Alice and Bob are both members of the docker group on the same host. Alice wants to run some long-running calculations in a docker container, then copy the results to her home folder. Bob is very nosy, and Alice doesn't want him to be able to read the data that her calculation is using.
Is there anything that the system administrator can do to keep Bob out of Alice's docker containers?
$ pwd /home/alice $ date > input1.txt $ docker volume create sandbox1 sandbox1 $ docker run --name run1 -v sandbox1:/data alpine echo OK OK $ docker cp input1.txt run1:/data/input1.txt $ docker run --rm -v sandbox1:/data alpine sh -c "cp /data/input1.txt /data/output1.txt && date >> /data/output1.txt" $ docker cp run1:/data/output1.txt output1.txt $ cat output1.txt Thu Oct 5 16:35:30 PDT 2017 Thu Oct 5 23:36:32 UTC 2017 $ docker container rm run1 run1 $ docker volume rm sandbox1 sandbox1 $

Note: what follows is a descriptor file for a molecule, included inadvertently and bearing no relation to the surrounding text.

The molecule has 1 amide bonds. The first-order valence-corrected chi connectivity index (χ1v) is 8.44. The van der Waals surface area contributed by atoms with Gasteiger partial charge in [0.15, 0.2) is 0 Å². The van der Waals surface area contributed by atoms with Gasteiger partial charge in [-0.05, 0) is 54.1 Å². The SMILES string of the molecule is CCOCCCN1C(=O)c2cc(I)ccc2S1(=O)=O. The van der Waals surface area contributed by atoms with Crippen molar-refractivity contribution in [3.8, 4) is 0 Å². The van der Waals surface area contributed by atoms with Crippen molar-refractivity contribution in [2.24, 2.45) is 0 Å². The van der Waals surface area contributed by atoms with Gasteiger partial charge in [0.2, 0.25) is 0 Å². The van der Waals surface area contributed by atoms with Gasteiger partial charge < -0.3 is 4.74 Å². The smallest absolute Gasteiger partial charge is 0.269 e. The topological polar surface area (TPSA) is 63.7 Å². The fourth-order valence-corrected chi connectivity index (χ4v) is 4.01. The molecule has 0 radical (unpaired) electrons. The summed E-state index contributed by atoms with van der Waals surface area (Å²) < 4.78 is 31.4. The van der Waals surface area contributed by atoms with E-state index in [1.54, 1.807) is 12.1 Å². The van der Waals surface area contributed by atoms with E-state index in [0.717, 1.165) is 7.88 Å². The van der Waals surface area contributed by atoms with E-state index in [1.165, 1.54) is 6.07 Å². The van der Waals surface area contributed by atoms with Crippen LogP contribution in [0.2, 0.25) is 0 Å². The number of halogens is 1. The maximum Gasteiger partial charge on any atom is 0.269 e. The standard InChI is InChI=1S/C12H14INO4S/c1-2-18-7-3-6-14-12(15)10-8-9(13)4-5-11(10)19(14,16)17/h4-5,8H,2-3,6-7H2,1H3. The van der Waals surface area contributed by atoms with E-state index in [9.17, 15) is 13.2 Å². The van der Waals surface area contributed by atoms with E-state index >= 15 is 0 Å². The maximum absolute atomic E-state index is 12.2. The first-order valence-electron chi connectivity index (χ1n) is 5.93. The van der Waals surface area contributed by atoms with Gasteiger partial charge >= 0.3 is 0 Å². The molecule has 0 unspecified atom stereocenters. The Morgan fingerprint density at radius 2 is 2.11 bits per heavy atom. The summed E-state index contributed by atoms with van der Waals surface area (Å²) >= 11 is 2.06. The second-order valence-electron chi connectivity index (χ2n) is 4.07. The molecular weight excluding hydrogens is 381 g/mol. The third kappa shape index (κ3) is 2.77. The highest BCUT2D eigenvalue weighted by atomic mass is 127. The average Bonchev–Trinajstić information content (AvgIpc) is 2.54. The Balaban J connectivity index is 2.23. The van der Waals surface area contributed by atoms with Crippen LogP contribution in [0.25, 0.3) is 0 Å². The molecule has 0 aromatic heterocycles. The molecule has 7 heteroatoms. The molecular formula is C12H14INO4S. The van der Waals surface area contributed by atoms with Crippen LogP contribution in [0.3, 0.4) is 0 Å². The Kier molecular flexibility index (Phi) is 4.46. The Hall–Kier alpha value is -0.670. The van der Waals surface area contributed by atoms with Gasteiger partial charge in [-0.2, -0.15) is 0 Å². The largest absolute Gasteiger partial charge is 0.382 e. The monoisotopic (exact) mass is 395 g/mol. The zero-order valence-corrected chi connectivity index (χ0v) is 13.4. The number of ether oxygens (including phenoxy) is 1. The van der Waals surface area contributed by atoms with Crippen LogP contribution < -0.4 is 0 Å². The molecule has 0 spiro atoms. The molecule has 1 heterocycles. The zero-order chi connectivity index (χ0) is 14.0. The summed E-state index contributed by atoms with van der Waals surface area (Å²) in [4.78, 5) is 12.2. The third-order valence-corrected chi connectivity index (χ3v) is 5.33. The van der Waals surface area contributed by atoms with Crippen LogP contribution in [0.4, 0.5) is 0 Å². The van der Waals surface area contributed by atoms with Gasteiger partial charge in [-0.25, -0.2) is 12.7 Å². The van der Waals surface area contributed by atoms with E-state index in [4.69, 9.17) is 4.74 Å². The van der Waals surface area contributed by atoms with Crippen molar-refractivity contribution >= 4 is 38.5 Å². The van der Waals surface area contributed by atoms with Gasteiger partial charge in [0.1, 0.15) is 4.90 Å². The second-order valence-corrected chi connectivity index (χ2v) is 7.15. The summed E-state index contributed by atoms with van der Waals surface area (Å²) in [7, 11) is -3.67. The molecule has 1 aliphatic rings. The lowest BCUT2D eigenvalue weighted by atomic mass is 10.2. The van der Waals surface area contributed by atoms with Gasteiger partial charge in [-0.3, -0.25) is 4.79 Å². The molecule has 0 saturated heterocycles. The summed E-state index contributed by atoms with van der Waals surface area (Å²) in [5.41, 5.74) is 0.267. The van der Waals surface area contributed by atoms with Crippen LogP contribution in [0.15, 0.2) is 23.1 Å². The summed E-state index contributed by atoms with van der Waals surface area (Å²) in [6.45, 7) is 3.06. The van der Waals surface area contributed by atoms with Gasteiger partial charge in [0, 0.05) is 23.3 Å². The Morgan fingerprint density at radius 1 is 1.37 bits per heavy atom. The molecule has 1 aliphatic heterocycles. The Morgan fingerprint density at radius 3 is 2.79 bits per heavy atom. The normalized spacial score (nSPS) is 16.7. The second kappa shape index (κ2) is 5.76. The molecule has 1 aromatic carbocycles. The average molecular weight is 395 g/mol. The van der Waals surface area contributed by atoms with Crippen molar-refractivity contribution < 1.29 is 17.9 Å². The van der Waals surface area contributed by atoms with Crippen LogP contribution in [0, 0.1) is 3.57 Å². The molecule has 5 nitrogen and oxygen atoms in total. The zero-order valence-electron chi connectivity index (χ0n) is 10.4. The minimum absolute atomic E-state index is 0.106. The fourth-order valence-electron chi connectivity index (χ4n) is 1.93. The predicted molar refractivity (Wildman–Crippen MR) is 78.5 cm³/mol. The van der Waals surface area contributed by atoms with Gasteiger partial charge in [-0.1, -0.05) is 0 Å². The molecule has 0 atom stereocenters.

I create an input file,
input1.txt and a named volume,
sandbox1. Then I start a container named
run1 just so I can copy files into the named volume. That container just prints an "OK" message and quits. I copy the input file, then run the main calculation. In this example, it copies the input to the output and adds a second timestamp to it.
After the calculation finishes, I copy the output file, then remove the container and the named volume.
Is there any way to stop Bob from loading his own container that mounts the named volume and shows him Alice's data? I've set up Docker to use a user namespace, so Alice and Bob don't have root access to the host, but I can't see how to make Alice and Bob use different user namespaces.